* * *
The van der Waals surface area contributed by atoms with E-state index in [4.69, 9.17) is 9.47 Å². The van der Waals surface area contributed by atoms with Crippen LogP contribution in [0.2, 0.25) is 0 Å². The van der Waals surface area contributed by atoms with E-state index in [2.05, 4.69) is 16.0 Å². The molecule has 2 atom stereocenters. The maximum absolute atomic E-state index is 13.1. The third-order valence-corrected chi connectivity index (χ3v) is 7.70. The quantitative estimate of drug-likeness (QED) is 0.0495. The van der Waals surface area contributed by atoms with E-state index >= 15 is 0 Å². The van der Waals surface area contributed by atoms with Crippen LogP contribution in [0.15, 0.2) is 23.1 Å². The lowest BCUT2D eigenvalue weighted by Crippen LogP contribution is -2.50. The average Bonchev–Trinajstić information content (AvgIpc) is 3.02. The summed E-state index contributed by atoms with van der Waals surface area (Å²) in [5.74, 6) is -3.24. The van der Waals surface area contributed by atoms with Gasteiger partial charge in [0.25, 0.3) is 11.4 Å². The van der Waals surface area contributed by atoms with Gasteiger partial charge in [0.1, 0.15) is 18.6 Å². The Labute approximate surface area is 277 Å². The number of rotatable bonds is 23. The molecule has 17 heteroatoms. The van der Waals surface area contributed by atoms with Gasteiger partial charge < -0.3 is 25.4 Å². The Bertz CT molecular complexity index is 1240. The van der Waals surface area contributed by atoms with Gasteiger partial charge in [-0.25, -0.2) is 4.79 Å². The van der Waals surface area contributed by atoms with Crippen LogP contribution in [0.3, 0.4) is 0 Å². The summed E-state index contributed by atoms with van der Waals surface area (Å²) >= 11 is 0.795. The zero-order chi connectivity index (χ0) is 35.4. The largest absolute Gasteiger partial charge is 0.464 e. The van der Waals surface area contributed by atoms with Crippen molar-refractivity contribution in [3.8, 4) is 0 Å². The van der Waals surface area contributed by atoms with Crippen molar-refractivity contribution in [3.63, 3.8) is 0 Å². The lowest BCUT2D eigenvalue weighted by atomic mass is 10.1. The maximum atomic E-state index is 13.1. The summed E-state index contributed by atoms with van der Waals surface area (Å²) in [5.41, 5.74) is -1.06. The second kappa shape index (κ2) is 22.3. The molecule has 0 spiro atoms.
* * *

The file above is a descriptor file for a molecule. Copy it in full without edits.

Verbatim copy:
The van der Waals surface area contributed by atoms with E-state index in [4.69, 9.17) is 9.47 Å². The van der Waals surface area contributed by atoms with Crippen LogP contribution in [0.2, 0.25) is 0 Å². The van der Waals surface area contributed by atoms with E-state index in [2.05, 4.69) is 16.0 Å². The molecule has 2 atom stereocenters. The maximum absolute atomic E-state index is 13.1. The third-order valence-corrected chi connectivity index (χ3v) is 7.70. The quantitative estimate of drug-likeness (QED) is 0.0495. The van der Waals surface area contributed by atoms with E-state index >= 15 is 0 Å². The van der Waals surface area contributed by atoms with Crippen LogP contribution in [0.15, 0.2) is 23.1 Å². The lowest BCUT2D eigenvalue weighted by Crippen LogP contribution is -2.50. The average Bonchev–Trinajstić information content (AvgIpc) is 3.02. The summed E-state index contributed by atoms with van der Waals surface area (Å²) in [5.74, 6) is -3.24. The van der Waals surface area contributed by atoms with Gasteiger partial charge in [0.25, 0.3) is 11.4 Å². The van der Waals surface area contributed by atoms with Gasteiger partial charge in [0.1, 0.15) is 18.6 Å². The Labute approximate surface area is 277 Å². The number of rotatable bonds is 23. The molecule has 17 heteroatoms. The van der Waals surface area contributed by atoms with Gasteiger partial charge < -0.3 is 25.4 Å². The Bertz CT molecular complexity index is 1240. The van der Waals surface area contributed by atoms with Gasteiger partial charge in [-0.25, -0.2) is 4.79 Å². The van der Waals surface area contributed by atoms with Crippen LogP contribution in [0.3, 0.4) is 0 Å². The summed E-state index contributed by atoms with van der Waals surface area (Å²) >= 11 is 0.795. The zero-order chi connectivity index (χ0) is 35.4. The largest absolute Gasteiger partial charge is 0.464 e. The van der Waals surface area contributed by atoms with Crippen molar-refractivity contribution in [3.8, 4) is 0 Å². The van der Waals surface area contributed by atoms with Crippen molar-refractivity contribution in [3.63, 3.8) is 0 Å². The lowest BCUT2D eigenvalue weighted by atomic mass is 10.1. The maximum atomic E-state index is 13.1. The summed E-state index contributed by atoms with van der Waals surface area (Å²) in [5.41, 5.74) is -1.06. The second kappa shape index (κ2) is 22.3. The molecule has 0 spiro atoms.